The car companies made some not-so-exciting cars in the late-1940s.
So, in the 1950s, some great cars started to finally come out and the world was just getting really excited about the future of cars and what they look like.
People had more money.
They were buying cars.
All of the cars had rocket-looking, airplane-looking, there were tail fins, there were nose cones.
America was all geared up for the automotive industry.
Vehicles made a statement when you looked at them and they really said something about the owner.
They said something about the person that purchased that car.
There were so many different styles to choose from that it could reflect a person's personality.
Handler has an idea to tap into this new car culture for the toy market.
He spends weeks on his design, which he calls the Dream Car.
The Dream Car that Elliot drew was a very futuristic-looking car.
It had a bubble top on it that looked like a gunner part of a B-52.
Everything is space age.
Mattel will eventually be worth almost $8 billion, have the best-selling toy of all time, Hot Wheels, and the most iconic doll on the planet.
But six years before Barbie, Elliot's struggling company can't afford a costly flop.
And his car design is just a pipe dream.
Overseas, Jack Odell is still trying to follow up his coronation coach success, but he needs a new hook.
What's this? Anne, what's the idea, hmm? There's a restriction at his daughter's school.
Kids are not allowed to bring toys to school unless they can fit inside a matchbox.
A light bulb goes off in Jack's head.
What if he takes the first toy that he ever made, the road roller steamroller, and made it small enough to fit inside that matchbox? Now, the race to bring toy cars to the market and lay claim to what will become a multi-billion dollar industry is on.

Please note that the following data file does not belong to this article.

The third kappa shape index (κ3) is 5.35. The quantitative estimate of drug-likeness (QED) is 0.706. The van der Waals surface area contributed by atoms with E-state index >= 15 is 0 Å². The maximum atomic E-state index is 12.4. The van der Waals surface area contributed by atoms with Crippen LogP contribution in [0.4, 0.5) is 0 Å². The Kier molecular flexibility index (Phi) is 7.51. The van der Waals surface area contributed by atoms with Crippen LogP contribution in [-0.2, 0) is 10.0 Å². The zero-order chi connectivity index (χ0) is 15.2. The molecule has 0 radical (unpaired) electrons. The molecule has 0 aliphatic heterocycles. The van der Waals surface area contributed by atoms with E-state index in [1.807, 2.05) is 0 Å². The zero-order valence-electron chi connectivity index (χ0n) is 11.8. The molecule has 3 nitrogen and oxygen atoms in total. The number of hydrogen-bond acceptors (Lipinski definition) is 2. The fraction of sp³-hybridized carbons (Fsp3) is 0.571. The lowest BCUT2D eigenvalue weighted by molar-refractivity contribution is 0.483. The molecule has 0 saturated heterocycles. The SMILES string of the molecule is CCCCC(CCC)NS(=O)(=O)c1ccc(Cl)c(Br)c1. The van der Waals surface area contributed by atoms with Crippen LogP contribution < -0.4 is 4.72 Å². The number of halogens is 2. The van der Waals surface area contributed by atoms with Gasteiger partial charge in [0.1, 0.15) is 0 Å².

Elliot Handler has put Mattel's limited resources behind his bold new toy idea.
Hoping to cash in on the 1950s car culture boom, he's built what he calls the Dream Car.
It was kind of a cross between a fighter jet with a car.
It had bulges at certain places, it was plastic and metal, and it was a good size.
It was probably 9 to 10 inches long, and it came in a few colors.
The Dream Car is a very futuristic-looking car.
This car looks like it's something out of 1960 and it's 1953.
Elliot thought that it would sell so well.
But it's a flop because of some crucial missteps.
It was a good-looking car, but it was expensive.
It sold for a $1.
98, which doesn't sound like much now, but back then, it's an awful lotta money for somebody to pay for one toy car.
It's almost $20 today.
And that's not it's only flaw.
The Dream Car was very much a toy.
It was plastic, it was simple.
Sure, it was well-designed.
But if you just looked at it, it's not screaming car.
It's screaming toy.
It didn't really have a playability factor, the ability for kids to really play with it.
There was no track, no accessories.
It didn't roll that well, and I think that's why it was a failure.
But Elliot doesn't give up.
Elliot came up with another car called the XP 1960.